By Johan Galtung
The US mountain, so rich in human talent, labored and produced the two dwarfs for the huge job. A radical Republican strongman[i] and a conventional Democrat, disliked by 62% and 67%–bad for electing the president of a country that still puts some stamp on the world.
Trump challenged, successfully, the Republican machine. The Democratic machine got a Hillary who challenged absolutely nothing. In both parties, in the name of unity, a veil was drawn over these basic US conflicts today, not between the parties, but within. Cruz did not give in, Sanders did–maybe bribed by some verbal rephrasing.
Take the issue-complex “foreign policy-war”.
An isolationist Trump could save American lives” (and many more non-American lives). But doing so to save money is not good enough; take the issues head on. “Clinton and Trump jostle for a position over North Korea” is more to the point: Trump is open to negotiate directly with Kim Jung-un, Hillary sticks to conventional isolation-sanctions-multilateralism. Trump might become the first US president to take North Korea on the word: “peace treaty-normalization-a nuclear-free Korean peninsula”. Hillary’s line leads nowhere.
What is missing is an open debate on the two untouchables: US foreign policy and the US right and duty to war.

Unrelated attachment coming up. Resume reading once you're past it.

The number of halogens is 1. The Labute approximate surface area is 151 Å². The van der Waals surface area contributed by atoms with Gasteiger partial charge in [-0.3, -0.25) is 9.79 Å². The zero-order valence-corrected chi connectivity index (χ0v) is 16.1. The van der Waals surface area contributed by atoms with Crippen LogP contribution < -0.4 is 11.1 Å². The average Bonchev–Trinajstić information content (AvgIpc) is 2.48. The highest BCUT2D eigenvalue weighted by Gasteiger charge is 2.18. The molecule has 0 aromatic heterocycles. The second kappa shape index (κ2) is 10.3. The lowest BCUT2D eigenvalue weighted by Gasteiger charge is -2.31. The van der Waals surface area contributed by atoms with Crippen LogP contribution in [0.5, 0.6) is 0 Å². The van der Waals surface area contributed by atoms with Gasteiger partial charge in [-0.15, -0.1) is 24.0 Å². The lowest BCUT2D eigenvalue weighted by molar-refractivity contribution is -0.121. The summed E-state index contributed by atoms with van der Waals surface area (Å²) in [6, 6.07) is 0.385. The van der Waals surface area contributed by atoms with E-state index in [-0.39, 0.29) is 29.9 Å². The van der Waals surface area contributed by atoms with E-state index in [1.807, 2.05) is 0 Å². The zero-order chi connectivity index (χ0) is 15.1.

So there they are… Continue reading here.
Comment from Birgitta Hambraeus:
”To the point as usual, Johan! I appreciate your analysis!
What do you think will happen to Nato if Trump is elected president?”
By Richard Falk
April 4, 2016
It deserves to be noticed that it is only the two anti-establishment candidates who have challenged the foreign policy consensus that has guided American politicians ever since the end of World War II: 1) consistently express unconditional support for the Pentagon, 2) Wall Street, and 3) Israel (especially since the 1967 War).
Bernie Sanders has been the first serious presidential aspirant for several decades to challenge directly and unabashedly at least one of these pillars by way of his principled and concerted attacks on Wall Street, on the billionaire class, on the exploitative 1%.
Although moderate overall, Sanders has been respectfully deferential to the other two pillars, Pentagon and Israel. Because he has mobilized an intense following among all categories of American youth there has been a media reluctance to assault his substantive views frontally, except to offer a variety of snide remarks that cast doubt on his ‘electability.’
Such a dismissal pretends to be pragmatic, but the polls indicate that Sanders would do better against likely Republicans than Clinton. This leads me to interpret the refusal of the corporatized mainstream to take Sanders seriously, at least so far, as a coded ideological attack, basically a reaction to his anti-Wall Street stand that can be viewed as the opening salvo of class warfare.
Donald Trump has encountered a somewhat different firestorm but with a similar intent.
At first, when the cognoscenti dismissed him as a serious candidate, he was welcomed as a source of entertainment. Read More »